Crime and Justice

'Operation Legend' Nets Arrests, But

Questions of Efficacy and Motive Remain

Federal DOJ Initiative Expands to St. Louis, Memphis

By Steve Rensberry
RP News /Analysis

    EDWARDSVILLE, Ill. -- (RP News) 8/11/2020 - The U.S. Department of Justice, Western District of Missouri, melded public relations with hard news in a recent press release pertaining to “Operation Legend,” a federal law-enforcement initiative the release describes as “a federal partnership with local law enforcement to address the increase in homicides and violent crime in Kansas City, Mo., in 2020.” Reducing violent crime is everyone's goal, but apart from making 59 arrests -- a fraction of the total arrests most city departments make in one week -- the release declines, unfortunately, to detail the larger scope of the initiative or to provide any real hard data justifying federal intervention, not even a citation.
    Another DOJ announcement on July 29 did detail the expanding scope, but similarly glossed over its unilateral nature and the fact that some local authorities and residents have not particularly wanted the federal government's involvement, nor thought it was necessary. As far as we can determine, no governor or mayor in the country was actively seeking such federal law enforcement assistance prior to this initiative, though not all have objected. The July 29 announcement states that the operation has been expanded to include Cleveland, Detroit, and Milwaukee. Other announcements have been released noting its expansion to Chicago and Albuquerque on July 22, and on Aug. 6 it was announced that Operation Legend would be expanded to St. Louis and Memphis, Tenn.
   Another thing the release did not address: the fact that some elected officials resented being told “after the fact,” as was the case with Cleveland Mayor Frank Jackson, who said he had only learned about it after receiving calls from reporters. “That's not how partnerships work,” he said. His reaction has been widely reported elsewhere.
    Chicago Mayor Lori Lightfoot said she was not opposed to the operation as long as the effort was a genuine partnership, and as long as it was not going to be like Portland, with unnamed, secret federal agents.”
    How much is being done out of genuine necessity and how much is being done for political reasons or for some co-joining purpose?   
    Department of Homeland Security officials have said the federal government's response to the Portland protests is unrelated to the federal effort in other cities, with the focus primarily on stopping violence and crime that they maintain is out of control. In contrast, the stated reason for the federal effort in Portland was to protect federal buildings.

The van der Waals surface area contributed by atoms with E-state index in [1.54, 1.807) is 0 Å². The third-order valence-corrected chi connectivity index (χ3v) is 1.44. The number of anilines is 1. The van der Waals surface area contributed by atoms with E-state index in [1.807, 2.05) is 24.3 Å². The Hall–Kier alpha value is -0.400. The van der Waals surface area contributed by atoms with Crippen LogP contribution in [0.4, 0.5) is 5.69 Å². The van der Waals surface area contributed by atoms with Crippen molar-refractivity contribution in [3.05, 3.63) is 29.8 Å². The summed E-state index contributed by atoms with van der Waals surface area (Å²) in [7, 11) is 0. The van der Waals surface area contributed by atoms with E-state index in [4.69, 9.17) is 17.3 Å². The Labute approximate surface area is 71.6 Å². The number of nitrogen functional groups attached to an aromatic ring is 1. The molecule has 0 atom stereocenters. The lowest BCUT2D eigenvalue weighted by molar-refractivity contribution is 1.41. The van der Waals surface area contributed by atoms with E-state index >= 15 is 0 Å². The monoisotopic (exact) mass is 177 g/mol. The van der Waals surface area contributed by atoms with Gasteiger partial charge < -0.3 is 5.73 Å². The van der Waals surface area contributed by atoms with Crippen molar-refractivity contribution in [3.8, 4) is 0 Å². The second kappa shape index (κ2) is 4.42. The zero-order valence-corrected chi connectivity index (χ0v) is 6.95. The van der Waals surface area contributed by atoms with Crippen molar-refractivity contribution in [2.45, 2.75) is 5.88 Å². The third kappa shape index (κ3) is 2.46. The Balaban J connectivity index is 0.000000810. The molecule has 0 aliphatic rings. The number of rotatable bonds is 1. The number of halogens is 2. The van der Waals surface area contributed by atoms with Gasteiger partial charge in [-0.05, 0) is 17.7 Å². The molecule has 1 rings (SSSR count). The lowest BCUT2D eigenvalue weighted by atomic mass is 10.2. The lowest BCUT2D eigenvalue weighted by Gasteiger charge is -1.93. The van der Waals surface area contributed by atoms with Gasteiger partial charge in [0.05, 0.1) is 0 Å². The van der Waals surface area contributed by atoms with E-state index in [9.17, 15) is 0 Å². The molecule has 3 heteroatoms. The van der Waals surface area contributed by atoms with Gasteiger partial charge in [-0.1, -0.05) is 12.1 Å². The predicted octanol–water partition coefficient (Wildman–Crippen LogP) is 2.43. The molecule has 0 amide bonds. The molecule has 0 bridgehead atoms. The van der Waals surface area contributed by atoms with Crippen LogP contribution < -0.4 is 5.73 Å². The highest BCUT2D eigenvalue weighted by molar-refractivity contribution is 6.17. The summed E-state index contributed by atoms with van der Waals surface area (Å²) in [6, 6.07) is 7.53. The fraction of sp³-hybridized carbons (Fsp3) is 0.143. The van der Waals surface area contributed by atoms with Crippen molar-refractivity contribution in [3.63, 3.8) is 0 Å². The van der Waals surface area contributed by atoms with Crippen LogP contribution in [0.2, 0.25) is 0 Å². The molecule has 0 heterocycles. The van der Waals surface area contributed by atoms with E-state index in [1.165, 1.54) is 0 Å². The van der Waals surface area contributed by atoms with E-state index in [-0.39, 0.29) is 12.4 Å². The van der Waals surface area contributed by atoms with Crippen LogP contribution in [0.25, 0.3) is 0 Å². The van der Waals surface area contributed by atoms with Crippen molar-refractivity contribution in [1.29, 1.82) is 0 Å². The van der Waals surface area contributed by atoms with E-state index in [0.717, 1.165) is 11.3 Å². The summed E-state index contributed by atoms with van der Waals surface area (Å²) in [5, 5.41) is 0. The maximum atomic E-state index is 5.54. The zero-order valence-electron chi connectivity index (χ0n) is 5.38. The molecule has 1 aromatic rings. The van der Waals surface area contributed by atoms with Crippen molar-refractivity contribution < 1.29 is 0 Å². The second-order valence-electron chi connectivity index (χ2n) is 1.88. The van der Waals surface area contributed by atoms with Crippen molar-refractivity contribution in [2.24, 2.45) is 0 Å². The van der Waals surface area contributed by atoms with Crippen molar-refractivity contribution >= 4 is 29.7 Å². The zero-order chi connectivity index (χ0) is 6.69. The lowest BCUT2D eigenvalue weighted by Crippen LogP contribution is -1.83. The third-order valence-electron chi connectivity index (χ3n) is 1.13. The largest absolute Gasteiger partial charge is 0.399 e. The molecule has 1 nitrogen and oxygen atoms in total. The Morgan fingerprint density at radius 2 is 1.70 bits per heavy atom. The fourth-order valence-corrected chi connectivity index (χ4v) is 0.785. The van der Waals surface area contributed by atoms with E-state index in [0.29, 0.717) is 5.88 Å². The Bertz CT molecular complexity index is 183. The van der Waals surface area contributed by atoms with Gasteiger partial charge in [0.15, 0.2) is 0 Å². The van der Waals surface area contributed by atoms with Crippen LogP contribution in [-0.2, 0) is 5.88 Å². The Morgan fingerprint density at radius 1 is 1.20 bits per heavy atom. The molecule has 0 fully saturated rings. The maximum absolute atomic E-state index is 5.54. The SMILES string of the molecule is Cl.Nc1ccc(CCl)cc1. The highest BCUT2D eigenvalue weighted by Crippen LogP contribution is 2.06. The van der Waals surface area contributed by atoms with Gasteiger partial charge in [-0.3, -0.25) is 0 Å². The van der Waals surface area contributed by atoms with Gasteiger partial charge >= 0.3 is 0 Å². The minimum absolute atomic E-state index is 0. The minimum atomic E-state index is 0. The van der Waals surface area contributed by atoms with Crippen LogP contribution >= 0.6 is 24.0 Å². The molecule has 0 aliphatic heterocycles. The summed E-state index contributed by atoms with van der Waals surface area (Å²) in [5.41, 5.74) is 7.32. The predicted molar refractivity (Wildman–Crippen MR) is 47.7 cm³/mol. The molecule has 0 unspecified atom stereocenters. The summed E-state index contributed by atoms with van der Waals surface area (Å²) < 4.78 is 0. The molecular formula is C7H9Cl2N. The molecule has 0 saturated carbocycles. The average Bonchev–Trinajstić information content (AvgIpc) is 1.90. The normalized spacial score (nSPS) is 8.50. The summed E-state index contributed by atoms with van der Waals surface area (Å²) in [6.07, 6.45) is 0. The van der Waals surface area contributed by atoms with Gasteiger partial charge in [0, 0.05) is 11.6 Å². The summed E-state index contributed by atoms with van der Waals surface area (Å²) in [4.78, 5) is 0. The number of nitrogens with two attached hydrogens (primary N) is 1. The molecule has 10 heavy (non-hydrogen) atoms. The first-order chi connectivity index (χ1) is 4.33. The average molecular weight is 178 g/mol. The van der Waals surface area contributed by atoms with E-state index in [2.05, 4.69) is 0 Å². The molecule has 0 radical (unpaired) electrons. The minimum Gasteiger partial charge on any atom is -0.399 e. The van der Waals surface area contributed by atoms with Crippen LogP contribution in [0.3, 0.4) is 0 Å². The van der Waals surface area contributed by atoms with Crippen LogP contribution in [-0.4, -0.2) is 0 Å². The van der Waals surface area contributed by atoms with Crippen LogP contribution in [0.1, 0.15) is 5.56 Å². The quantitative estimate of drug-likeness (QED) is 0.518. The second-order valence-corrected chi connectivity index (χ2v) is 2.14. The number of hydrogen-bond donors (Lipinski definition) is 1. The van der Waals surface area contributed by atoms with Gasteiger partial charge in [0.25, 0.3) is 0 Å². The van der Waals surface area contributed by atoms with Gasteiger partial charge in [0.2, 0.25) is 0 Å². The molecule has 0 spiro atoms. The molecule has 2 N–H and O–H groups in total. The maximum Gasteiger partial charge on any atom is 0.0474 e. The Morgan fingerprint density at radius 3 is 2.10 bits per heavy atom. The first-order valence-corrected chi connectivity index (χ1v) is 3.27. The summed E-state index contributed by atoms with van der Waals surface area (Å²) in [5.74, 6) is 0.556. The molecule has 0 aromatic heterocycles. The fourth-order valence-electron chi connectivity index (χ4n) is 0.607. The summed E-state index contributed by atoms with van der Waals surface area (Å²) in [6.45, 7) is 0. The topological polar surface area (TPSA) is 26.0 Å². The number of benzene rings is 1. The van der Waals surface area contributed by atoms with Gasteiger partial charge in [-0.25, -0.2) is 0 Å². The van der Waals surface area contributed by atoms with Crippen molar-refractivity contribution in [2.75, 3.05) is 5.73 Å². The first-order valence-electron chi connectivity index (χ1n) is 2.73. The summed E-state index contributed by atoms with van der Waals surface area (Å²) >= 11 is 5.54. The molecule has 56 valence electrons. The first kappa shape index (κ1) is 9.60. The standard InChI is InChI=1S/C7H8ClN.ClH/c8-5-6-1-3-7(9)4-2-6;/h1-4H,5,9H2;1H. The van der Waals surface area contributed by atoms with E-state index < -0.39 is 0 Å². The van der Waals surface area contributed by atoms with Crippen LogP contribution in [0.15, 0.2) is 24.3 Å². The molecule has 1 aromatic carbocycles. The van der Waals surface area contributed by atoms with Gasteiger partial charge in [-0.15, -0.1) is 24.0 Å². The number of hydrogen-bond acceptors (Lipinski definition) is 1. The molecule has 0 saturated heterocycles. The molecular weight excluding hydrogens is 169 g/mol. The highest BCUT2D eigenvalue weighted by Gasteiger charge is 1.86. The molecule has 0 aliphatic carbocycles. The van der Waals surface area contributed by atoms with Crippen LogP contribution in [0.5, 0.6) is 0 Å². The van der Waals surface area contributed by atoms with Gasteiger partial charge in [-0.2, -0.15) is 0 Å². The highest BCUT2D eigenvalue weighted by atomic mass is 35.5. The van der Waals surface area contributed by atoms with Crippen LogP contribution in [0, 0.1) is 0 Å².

As for the crime rate, provides a detailed analysis by Lori Robinson that shows, somewhat convincingly, that the president is simply wrong. Robinson quotes Richard Berk, professor of criminology and statistics at the University of Pennsylvania, as saying that FBI statistics show “crime generally has been going down [for] quite some time, and well before Trump took office. If you believe the national data, there has been a pretty long term decline.”
    Statista provides a useful report using FBI statistics for the years 1990-2018, and states: “The rate of reported violent crime has fallen since a high of 758.20 reported crimes in 1991 to a low of 361.6 reported violent crimes in 2014.” The rate in 2018 was marginally higher at 368.9 per 100,000.
    Noting the arrest of 59 more people in Kansas, the latest release states that seven arrests involved murder suspects, some involved stolen vehicles and illegal drugs, and a total of 17 firearms were seized. It also included photos and captions about a meeting U.S. Attorney Tim Garrison had with Pastor Darron Edwards of the United Believers Community Church, where they apparently discussed the federal initiative. “U.S. Attorney Tim Garrison met with a group of pastors this week to discuss Operation Legend, listen to their concerns, and respond to their questions,” one caption reads.
    The release marks a noticeable shift from most justice department announcements, which rarely, if ever, include photos or other extraneous appearances by officials connected with such operations.
   “Among the remaining 53 arrests in the past week, 35 were fugitives with either state or federal warrants for their arrest. The remaining 18 non-fugitive arrests were referred for prosecution in state court. Seven arrests were for homicides, for a total of 12 homicide arrests under Operation Legend. Other offenses cited in the arrests included assault (including non-fatal shootings), drug trafficking, illegally possessing firearms, robbery, bank robbery, child molestation, sexual assault, possessing stolen property and possessing stolen firearms,” it states.
    Operation Legend comes at a time when protesters around the country are calling for a reduction in police department funding, citing abusive and excessive practices. Some local leaders, however, such as Detroit Mayor Mike Duggan, said they welcomed the push and federal help in reducing violent crime.
    The Aug. 6 announcement about the expansion to Memphis and St. Louis repeats the same statement that Barr has made in other announcements: “The most basic responsibility of government is to protect the safety of our citizens.” It notes that Barr has directed agents with the ATF, FBI, DEA, and U.S. Marshals Service to “significantly increase resources into Memphis and St. Louis in the coming weeks.”